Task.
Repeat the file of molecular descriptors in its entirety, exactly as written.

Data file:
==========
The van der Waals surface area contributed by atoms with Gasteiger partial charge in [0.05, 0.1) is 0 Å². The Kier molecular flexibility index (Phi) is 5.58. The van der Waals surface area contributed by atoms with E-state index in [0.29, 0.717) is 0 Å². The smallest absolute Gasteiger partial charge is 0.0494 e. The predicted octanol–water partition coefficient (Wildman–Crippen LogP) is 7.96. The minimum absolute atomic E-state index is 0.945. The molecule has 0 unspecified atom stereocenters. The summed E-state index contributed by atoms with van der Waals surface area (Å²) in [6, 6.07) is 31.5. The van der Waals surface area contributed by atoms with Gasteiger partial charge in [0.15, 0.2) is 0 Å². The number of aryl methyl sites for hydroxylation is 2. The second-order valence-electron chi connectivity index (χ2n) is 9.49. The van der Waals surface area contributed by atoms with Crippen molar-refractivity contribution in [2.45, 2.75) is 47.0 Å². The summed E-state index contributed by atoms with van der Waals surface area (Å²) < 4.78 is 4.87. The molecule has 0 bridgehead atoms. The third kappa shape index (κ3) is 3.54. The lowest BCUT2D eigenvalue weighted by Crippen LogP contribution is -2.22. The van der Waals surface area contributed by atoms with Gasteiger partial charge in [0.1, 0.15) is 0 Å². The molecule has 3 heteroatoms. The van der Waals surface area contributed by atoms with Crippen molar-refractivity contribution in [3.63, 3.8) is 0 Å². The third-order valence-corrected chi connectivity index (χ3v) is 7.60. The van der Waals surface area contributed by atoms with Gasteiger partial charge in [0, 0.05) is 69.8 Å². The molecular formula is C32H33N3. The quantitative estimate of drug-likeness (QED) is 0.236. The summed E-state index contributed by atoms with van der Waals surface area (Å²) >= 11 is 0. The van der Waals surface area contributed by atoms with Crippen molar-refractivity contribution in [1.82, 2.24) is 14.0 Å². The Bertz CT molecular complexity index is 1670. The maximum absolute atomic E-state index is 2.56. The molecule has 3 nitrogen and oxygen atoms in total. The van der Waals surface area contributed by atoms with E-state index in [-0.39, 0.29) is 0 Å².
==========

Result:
The van der Waals surface area contributed by atoms with Gasteiger partial charge in [0.05, 0.1) is 0 Å². The Kier molecular flexibility index (Phi) is 5.58. The van der Waals surface area contributed by atoms with E-state index in [0.29, 0.717) is 0 Å². The smallest absolute Gasteiger partial charge is 0.0494 e. The predicted octanol–water partition coefficient (Wildman–Crippen LogP) is 7.96. The minimum absolute atomic E-state index is 0.945. The molecule has 0 unspecified atom stereocenters. The summed E-state index contributed by atoms with van der Waals surface area (Å²) in [6, 6.07) is 31.5. The van der Waals surface area contributed by atoms with Gasteiger partial charge in [0.15, 0.2) is 0 Å². The number of aryl methyl sites for hydroxylation is 2. The second-order valence-electron chi connectivity index (χ2n) is 9.49. The van der Waals surface area contributed by atoms with Crippen molar-refractivity contribution in [2.45, 2.75) is 47.0 Å². The summed E-state index contributed by atoms with van der Waals surface area (Å²) < 4.78 is 4.87. The molecule has 0 bridgehead atoms. The third kappa shape index (κ3) is 3.54. The lowest BCUT2D eigenvalue weighted by Crippen LogP contribution is -2.22. The van der Waals surface area contributed by atoms with Gasteiger partial charge in [0.1, 0.15) is 0 Å². The molecule has 3 heteroatoms. The van der Waals surface area contributed by atoms with Crippen molar-refractivity contribution in [3.63, 3.8) is 0 Å². The third-order valence-corrected chi connectivity index (χ3v) is 7.60. The van der Waals surface area contributed by atoms with Gasteiger partial charge in [0, 0.05) is 69.8 Å². The molecular formula is C32H33N3. The quantitative estimate of drug-likeness (QED) is 0.236. The summed E-state index contributed by atoms with van der Waals surface area (Å²) >= 11 is 0. The van der Waals surface area contributed by atoms with Crippen molar-refractivity contribution in [1.82, 2.24) is 14.0 Å². The Bertz CT molecular complexity index is 1670. The maximum absolute atomic E-state index is 2.56. The molecule has 3 nitrogen and oxygen atoms in total. The van der Waals surface area contributed by atoms with E-state index in [-0.39, 0.29) is 0 Å².